It is the 1970s in Northern California. A farmer and his teenage daughters, Anna and Claire, work the land with the help of Coop, the enigmatic young man who lives with them. Theirs is a makeshift family, until they are riven by an incident of violence - of both hand and heart. Written in the sensuous prose for which Michael Ondaatje's fiction is celebrated, "Divisadero" is the work of a master story-teller.
- Paperback | 304 pages
- 110 x 176 x 20mm | 199.58g
- 22 Apr 2008
- Bloomsbury Publishing PLC
- London, United Kingdom
- Export and UK open market ed
'Hauntingly beautiful ... What an unusual, and unusually rich, experience it is to read Divisadero ... those who spend time within its pages will discover even more proof - not that they needed it - of Michael Ondaatje's peerlessness as a storyteller and poet' Washington Post Book World
'Hauntingly beautiful ... What an unusual, and unusually rich, experience it is to read Divisadero ... those who spend time within its pages will discover even more proof - not that they needed it - of Michael Ondaatje's peerlessness as a storyteller and poet' Washington Post Book World 'Magnificent ... From its first to last telling sentence, this aesthetic tale, poetic with human detail, is a rare and precious pleasure' USA Today 'Ondaatje is a master at constructing breathtaking passages dropped in as casually as stars in a night sky' Boston Globe 'My life always stops for a new book by Michael Ondaatje. I began Divisadero as soon as it came into my possession and over the course of a few evenings was captivated by Ondaatje's finest novel to date' Jhumpa Lahiri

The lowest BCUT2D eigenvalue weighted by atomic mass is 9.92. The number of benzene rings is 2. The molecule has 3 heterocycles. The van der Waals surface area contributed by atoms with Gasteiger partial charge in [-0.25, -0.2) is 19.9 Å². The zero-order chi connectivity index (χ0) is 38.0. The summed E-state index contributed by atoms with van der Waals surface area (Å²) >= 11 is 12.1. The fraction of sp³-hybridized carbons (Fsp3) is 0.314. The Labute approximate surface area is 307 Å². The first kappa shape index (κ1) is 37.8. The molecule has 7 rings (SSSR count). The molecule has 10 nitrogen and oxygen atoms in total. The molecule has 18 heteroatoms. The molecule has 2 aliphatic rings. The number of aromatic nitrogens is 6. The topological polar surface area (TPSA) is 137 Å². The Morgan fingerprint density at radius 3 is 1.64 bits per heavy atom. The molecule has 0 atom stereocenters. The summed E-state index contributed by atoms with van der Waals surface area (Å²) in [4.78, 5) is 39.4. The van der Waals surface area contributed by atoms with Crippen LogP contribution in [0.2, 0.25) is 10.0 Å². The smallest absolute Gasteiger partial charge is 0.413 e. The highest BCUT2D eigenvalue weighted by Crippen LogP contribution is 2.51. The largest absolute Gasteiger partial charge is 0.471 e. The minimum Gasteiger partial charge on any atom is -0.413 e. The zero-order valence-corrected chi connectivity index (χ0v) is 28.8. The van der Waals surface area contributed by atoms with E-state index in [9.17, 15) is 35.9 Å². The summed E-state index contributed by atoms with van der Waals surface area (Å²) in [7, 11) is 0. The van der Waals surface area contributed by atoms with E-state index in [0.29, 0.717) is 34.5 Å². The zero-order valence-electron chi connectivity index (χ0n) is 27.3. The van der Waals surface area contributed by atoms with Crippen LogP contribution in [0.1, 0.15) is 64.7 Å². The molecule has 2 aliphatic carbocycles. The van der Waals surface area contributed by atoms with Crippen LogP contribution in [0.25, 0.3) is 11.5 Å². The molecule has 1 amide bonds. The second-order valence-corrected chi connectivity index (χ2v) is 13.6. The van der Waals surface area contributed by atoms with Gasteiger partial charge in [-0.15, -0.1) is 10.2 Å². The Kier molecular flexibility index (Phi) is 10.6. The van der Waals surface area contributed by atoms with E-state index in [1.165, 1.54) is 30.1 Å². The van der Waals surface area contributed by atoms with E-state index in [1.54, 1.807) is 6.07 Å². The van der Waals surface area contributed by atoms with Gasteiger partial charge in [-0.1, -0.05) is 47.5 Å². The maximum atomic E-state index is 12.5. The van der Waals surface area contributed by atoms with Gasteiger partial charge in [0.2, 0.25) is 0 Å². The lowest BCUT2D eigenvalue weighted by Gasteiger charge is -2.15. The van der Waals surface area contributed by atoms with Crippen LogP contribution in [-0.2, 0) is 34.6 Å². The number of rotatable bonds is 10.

About Michael Ondaatje
Michael Ondaatje is the author of four previous novels, a memoir, a non-fiction book on film and several books of poetry. His novel The English Patient won the Booker Prize; another of his novels, Anil's Ghost, won the Irish Times International Fiction Prize and the Prix Medicis. Born in Sri Lanka, he now lives in Toronto.
Our customer reviews
Ã¢??DivisaderoÃ¢?? is a street in San Francisco where one character lived. The name probably means 'division' but could come from the Spanish 'divisar' which means 'to gaze at from a distance'. This becomes a metaphor for the book as a whole, and the four main characters. Like most of Ondaatje's other books, this isn't a narrative that follows set literary patterns or rules. And while I felt that there was a type of linear feel to the novel as a whole, the overall feeling I had was more of a shifting spiral. Ondaatje's prose is, as usual, very poetic while being smooth and inviting as well. This is Ondaatje's particular talent and one that I've yet to see equaled by any other author, past or present. Every word seems carefully chosen for its evocative value without any parts of the narration feeling the least bit stilted or bombastic. The writing is superb and the stories here are fascinating with true-to-life characters you can believe in. What's more, this is a book that will absorb you and engage your imagination so much that you might want to read it all over again the moment you've finished the last page.show moreby Davida Chazan